3. The steppe peoples have had a huge impact on the Silk Road’s history.
I’d originally assumed the great grasslands north of the Silk Road were a separate world from the world of the trading cities. In fact, steppe cultures had a great interest in the trade routes, sometimes peaceful, sometimes not. Historian Christopher I. Beckwith writes that the Silk Road “was not an isolated, intrusive element in Central Eurasian culture, it was a fundamental, constituent element of the economy. Moreover, it seems not to be possible to separate out the international trade component from the local trade component, or local from long-distance cultural interchange. All of it together — the nomadic pastoral economy, the agricultural ‘oasis’ economy, and the Central Asian urban economy — constituted the Silk Road.” (Quote from Empires of the Silk Road, Princeton University Press, 2009, p.28.)
Jack Weatherford writes of the Mongols’ interest in the Silk Road: “Genghis Khan had unified the tribes by charisma and force, but to keep them loyal required more than just a strong army and strategic marriage alliances. To show that the Eternal Blue Sky supported him and blessed him, he needed to bestow new riches on the nation. He had to provide something that they could not make for themselves, to supply things that their old chiefs could not, to bring them into the world market … The Mongolian Plateau, though the perfect home for herds of horses and roaming goats, had few luxuries to offer; yet it was situated just off the most important trade highway in the world.” (Quote from The Secret History of the Mongol Queens, p. 44.)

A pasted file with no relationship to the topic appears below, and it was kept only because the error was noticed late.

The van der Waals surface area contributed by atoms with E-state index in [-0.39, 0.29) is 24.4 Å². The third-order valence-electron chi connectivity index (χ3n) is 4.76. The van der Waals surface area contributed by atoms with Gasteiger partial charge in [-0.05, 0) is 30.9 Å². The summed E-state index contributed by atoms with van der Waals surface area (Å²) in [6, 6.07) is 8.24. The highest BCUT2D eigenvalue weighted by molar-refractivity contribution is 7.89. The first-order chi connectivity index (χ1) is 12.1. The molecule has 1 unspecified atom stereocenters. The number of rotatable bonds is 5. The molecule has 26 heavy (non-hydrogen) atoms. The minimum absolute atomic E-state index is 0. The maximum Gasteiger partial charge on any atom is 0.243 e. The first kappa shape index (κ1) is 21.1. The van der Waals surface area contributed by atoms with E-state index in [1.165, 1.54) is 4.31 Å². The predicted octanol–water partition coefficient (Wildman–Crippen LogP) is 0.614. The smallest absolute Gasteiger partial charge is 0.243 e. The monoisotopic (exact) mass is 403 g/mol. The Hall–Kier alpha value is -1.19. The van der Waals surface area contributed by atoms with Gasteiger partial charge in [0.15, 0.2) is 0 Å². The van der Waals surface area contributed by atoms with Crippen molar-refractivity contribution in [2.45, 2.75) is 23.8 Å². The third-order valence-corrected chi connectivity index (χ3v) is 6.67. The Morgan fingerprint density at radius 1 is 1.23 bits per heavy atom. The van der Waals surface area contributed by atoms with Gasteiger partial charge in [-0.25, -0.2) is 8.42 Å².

4. There are Silk Road mummies.
The deserts along the Silk Road have not only preserved writing and artwork, but also human bodies. Archaeologists have discovered ancient graveyards in the desert, with mummified remains buried beneath the sands. (“Mummified” in this case means naturally dried and preserved, not specially prepared and wrapped like ancient Egyptian mummies.) It’s astonishing to see a face peering at us from a distant era or to see tattoos that look as though they could have been applied yesterday.
5. Lop Nor — the lake that hides from explorers.
Lop Nor or Lop Nur, a desert lake in this region, has received the nickname “wandering lake” because over time it’s shifted position, probably because the river feeding it has changed course. This may be why some ancient settlements like Loulan (one source for the region’s mummies) were abandoned, as the local environment dried up. In the Marco Polo account linked above, he describes a town called “Lop,” which might have been near Lop Nor. (The entry, at Wikisource, also has interesting footnotes about the wandering lake and sand acoustics.)
To paraphrase Marco Polo, I haven’t told half of what I’ve learned — and all I’ve learned is only a grain of sand compared to what there is to know about the Silk Road. I hope many fantasy writers will return to this setting for inspiration.
Chris Willrich (Mountain View, CA) is a science fiction and fantasy writer best known for his sword-and-sorcery tales of Persimmon Gaunt and Imago Bone. Until recently he was a children’s librarian for the Santa Clara County Library System, in the San Francisco Bay Area. His work has appeared in Asimov’s, Beneath Ceaseless Skies, Black Gate, Fantasy and Science Fiction, Flashing Swords, The Mythic Circle, and Strange Horizons. WEBSITE | TWITTER